Next Article in Journal / Special Issue
How do Light and Water Acquisition Strategies Affect Species Selection during Secondary Succession in Moist Tropical Forests?
Previous Article in Journal
A Range-Wide Experiment to Investigate Nutrient and Soil Moisture Interactions in Loblolly Pine Plantations
Previous Article in Special Issue
Timing of Drought Triggers Distinct Growth Responses in Holm Oak: Implications to Predict Warming-Induced Forest Defoliation and Growth Decline
Article Menu

Export Article

Open AccessReview
Forests 2015, 6(6), 2029-2046; doi:10.3390/f6062029

Are Mixed Tropical Tree Plantations More Resistant to Drought than Monocultures?

1
Department for Biogeochemical Processes, Max Planck Institute for Biogeochemistry, 07745 Jena, Germany
2
Institute of Ecology, Friedrich Schiller University, 07743 Jena, Germany
*
Author to whom correspondence should be addressed.
Academic Editor: Steven Jansen
Received: 25 March 2015 / Accepted: 3 June 2015 / Published: 5 June 2015
(This article belongs to the Special Issue Responses of Forest Trees to Drought)
View Full-Text   |   Download PDF [9258 KB, uploaded 5 June 2015]   |  

Abstract

Tropical tree plantations usually consist of a single exotic fast growing species, but recent research describes positive effects on ecosystem functions from mixed tropical tree plantations. In this review, we present the current knowledge of drought resistance of tropical mixed species plantations and summarize preliminary evidence from a tree biodiversity experiment in Panama. Converting mono-specific stands into mixed ones may improve stand stability and might reduce increasing abiotic and biotic disturbances due to climate change. However, little is known about the extent to which tropical tree species or tropical tree communities can resist increasing disturbances in the short term, e.g., water limitations due to increasing dry season intensity or length, or about their resilience after such disturbances and their capacity to adapt to changing conditions in the long term. Studies relating drought resistance and resilience to community diversity are missing. Further, we highlight the urgent need for a multifactorial manipulative throughfall reduction experiment in tropical environments. The outcome of such studies would greatly assist the forestry sector in tropical regions to maintain highly productive and ecologically sound forest plantations in a changing climate. View Full-Text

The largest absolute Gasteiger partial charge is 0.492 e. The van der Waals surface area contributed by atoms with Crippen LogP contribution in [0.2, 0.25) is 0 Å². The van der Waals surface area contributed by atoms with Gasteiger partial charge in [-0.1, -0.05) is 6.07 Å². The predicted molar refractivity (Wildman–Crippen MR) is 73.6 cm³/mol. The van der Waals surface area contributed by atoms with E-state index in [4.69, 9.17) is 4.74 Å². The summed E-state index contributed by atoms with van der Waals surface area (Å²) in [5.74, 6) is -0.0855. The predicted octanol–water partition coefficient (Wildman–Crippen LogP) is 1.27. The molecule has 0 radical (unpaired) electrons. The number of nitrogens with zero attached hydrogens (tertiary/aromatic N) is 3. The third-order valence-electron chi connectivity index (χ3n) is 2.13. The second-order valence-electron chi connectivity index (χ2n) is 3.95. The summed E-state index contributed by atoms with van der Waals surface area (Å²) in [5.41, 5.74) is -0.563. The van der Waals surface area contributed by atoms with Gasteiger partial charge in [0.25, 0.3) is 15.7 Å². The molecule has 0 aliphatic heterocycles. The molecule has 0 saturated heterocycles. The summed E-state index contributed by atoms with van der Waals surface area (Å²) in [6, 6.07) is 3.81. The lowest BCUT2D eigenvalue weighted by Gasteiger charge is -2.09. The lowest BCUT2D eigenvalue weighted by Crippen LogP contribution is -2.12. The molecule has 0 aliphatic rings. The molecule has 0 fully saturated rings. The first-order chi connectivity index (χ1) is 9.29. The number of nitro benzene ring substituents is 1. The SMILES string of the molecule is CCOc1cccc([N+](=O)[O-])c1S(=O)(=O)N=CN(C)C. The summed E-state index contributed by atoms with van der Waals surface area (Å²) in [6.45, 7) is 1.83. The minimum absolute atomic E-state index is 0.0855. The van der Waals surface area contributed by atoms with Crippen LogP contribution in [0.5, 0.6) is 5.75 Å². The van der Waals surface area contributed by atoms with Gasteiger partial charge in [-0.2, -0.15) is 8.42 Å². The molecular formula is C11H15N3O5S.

Keywords: drought stress; Neotropics; native tree species; biodiversity; plantation forestry drought stress; Neotropics; native tree species; biodiversity; plantation forestry
This is an open access article distributed under the Creative Commons Attribution License which permits unrestricted use, distribution, and reproduction in any medium, provided the original work is properly cited. (CC BY 4.0).

Scifeed alert for new publications

Never miss any articles matching your research from any publisher
  • Get alerts for new papers matching your research
  • Find out the new papers from selected authors
  • Updated daily for 49'000+ journals and 6000+ publishers
  • Define your Scifeed now

SciFeed Share & Cite This Article

MDPI and ACS Style

Kunert, N.; Cárdenas, A.M. Are Mixed Tropical Tree Plantations More Resistant to Drought than Monocultures? Forests 2015, 6, 2029-2046.

Show more citation formats Show less citations formats

Related Articles

Article Metrics

Article Access Statistics

1

Comments

[Return to top]
Forests EISSN 1999-4907 Published by MDPI AG, Basel, Switzerland RSS E-Mail Table of Contents Alert
Back to Top